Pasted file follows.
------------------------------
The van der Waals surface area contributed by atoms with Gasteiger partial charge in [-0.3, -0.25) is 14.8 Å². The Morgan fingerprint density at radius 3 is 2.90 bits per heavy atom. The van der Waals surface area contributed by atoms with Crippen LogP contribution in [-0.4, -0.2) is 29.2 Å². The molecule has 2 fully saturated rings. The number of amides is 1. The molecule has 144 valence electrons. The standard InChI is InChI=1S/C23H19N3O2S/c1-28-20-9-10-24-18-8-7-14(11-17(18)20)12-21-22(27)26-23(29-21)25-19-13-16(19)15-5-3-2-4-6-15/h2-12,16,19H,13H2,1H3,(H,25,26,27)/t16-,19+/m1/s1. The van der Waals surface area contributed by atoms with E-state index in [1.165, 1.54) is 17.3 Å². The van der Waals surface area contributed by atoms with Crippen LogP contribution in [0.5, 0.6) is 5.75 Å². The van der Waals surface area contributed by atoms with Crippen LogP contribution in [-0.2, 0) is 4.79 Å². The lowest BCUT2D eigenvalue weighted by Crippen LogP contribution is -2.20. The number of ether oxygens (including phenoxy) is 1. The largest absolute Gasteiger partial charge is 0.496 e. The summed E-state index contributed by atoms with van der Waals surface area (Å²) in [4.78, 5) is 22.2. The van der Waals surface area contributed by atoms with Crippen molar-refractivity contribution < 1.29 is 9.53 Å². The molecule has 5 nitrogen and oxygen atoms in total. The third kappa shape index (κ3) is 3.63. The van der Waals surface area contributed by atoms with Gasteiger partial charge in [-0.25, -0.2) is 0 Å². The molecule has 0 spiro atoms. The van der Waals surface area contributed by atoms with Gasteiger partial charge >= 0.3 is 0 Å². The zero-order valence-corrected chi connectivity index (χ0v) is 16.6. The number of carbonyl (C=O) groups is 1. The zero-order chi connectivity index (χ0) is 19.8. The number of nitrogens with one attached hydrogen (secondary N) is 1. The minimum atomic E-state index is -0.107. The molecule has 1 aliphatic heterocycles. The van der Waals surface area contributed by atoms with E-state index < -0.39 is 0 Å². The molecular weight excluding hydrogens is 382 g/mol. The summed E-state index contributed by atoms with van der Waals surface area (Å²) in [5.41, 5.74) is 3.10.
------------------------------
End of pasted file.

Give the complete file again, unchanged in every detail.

The van der Waals surface area contributed by atoms with Gasteiger partial charge in [-0.3, -0.25) is 14.8 Å². The Morgan fingerprint density at radius 3 is 2.90 bits per heavy atom. The van der Waals surface area contributed by atoms with Crippen LogP contribution in [-0.4, -0.2) is 29.2 Å². The molecule has 2 fully saturated rings. The number of amides is 1. The molecule has 144 valence electrons. The standard InChI is InChI=1S/C23H19N3O2S/c1-28-20-9-10-24-18-8-7-14(11-17(18)20)12-21-22(27)26-23(29-21)25-19-13-16(19)15-5-3-2-4-6-15/h2-12,16,19H,13H2,1H3,(H,25,26,27)/t16-,19+/m1/s1. The van der Waals surface area contributed by atoms with E-state index in [1.165, 1.54) is 17.3 Å². The van der Waals surface area contributed by atoms with Crippen LogP contribution in [0.5, 0.6) is 5.75 Å². The van der Waals surface area contributed by atoms with Crippen LogP contribution in [-0.2, 0) is 4.79 Å². The lowest BCUT2D eigenvalue weighted by Crippen LogP contribution is -2.20. The number of ether oxygens (including phenoxy) is 1. The largest absolute Gasteiger partial charge is 0.496 e. The summed E-state index contributed by atoms with van der Waals surface area (Å²) in [4.78, 5) is 22.2. The van der Waals surface area contributed by atoms with Crippen molar-refractivity contribution < 1.29 is 9.53 Å². The molecule has 5 nitrogen and oxygen atoms in total. The third kappa shape index (κ3) is 3.63. The van der Waals surface area contributed by atoms with Gasteiger partial charge in [-0.25, -0.2) is 0 Å². The molecule has 0 spiro atoms. The van der Waals surface area contributed by atoms with Gasteiger partial charge >= 0.3 is 0 Å². The zero-order valence-corrected chi connectivity index (χ0v) is 16.6. The number of carbonyl (C=O) groups is 1. The zero-order chi connectivity index (χ0) is 19.8. The number of nitrogens with one attached hydrogen (secondary N) is 1. The minimum atomic E-state index is -0.107. The molecule has 1 aliphatic heterocycles. The van der Waals surface area contributed by atoms with E-state index < -0.39 is 0 Å². The molecular weight excluding hydrogens is 382 g/mol. The summed E-state index contributed by atoms with van der Waals surface area (Å²) in [5.41, 5.74) is 3.10.